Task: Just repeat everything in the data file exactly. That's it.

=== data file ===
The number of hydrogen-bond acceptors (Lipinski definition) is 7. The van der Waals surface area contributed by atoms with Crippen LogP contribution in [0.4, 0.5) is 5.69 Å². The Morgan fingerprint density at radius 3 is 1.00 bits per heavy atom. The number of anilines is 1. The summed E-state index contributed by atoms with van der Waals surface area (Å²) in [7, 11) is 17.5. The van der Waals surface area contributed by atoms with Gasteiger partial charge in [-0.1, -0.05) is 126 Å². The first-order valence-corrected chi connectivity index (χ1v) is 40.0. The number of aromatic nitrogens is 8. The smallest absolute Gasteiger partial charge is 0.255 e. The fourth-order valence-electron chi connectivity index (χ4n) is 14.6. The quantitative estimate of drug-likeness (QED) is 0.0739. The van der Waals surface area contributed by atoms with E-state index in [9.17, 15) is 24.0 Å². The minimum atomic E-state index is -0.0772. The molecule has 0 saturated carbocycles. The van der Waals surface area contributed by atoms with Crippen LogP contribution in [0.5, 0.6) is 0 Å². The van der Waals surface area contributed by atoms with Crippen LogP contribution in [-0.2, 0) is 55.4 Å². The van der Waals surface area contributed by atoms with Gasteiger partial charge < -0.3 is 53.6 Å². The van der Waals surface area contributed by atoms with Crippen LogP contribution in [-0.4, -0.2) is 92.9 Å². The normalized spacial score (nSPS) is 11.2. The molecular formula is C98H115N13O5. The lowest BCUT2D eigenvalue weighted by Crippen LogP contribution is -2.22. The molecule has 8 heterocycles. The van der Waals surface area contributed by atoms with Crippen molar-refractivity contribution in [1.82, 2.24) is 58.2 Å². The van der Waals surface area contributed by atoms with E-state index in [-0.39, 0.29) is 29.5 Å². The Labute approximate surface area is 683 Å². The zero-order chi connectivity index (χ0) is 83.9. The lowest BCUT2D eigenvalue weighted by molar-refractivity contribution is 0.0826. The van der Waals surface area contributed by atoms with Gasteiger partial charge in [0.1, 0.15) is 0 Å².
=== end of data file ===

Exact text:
The number of hydrogen-bond acceptors (Lipinski definition) is 7. The van der Waals surface area contributed by atoms with Crippen LogP contribution in [0.4, 0.5) is 5.69 Å². The Morgan fingerprint density at radius 3 is 1.00 bits per heavy atom. The number of anilines is 1. The summed E-state index contributed by atoms with van der Waals surface area (Å²) in [7, 11) is 17.5. The van der Waals surface area contributed by atoms with Gasteiger partial charge in [-0.1, -0.05) is 126 Å². The first-order valence-corrected chi connectivity index (χ1v) is 40.0. The number of aromatic nitrogens is 8. The smallest absolute Gasteiger partial charge is 0.255 e. The fourth-order valence-electron chi connectivity index (χ4n) is 14.6. The quantitative estimate of drug-likeness (QED) is 0.0739. The van der Waals surface area contributed by atoms with E-state index in [9.17, 15) is 24.0 Å². The minimum atomic E-state index is -0.0772. The molecule has 0 saturated carbocycles. The van der Waals surface area contributed by atoms with Crippen LogP contribution in [0.5, 0.6) is 0 Å². The van der Waals surface area contributed by atoms with Crippen LogP contribution in [-0.2, 0) is 55.4 Å². The van der Waals surface area contributed by atoms with Gasteiger partial charge < -0.3 is 53.6 Å². The van der Waals surface area contributed by atoms with Crippen LogP contribution in [-0.4, -0.2) is 92.9 Å². The normalized spacial score (nSPS) is 11.2. The molecular formula is C98H115N13O5. The lowest BCUT2D eigenvalue weighted by Crippen LogP contribution is -2.22. The molecule has 8 heterocycles. The van der Waals surface area contributed by atoms with Crippen molar-refractivity contribution in [1.82, 2.24) is 58.2 Å². The van der Waals surface area contributed by atoms with E-state index in [-0.39, 0.29) is 29.5 Å². The Labute approximate surface area is 683 Å². The zero-order chi connectivity index (χ0) is 83.9. The lowest BCUT2D eigenvalue weighted by molar-refractivity contribution is 0.0826. The van der Waals surface area contributed by atoms with Gasteiger partial charge in [0.1, 0.15) is 0 Å².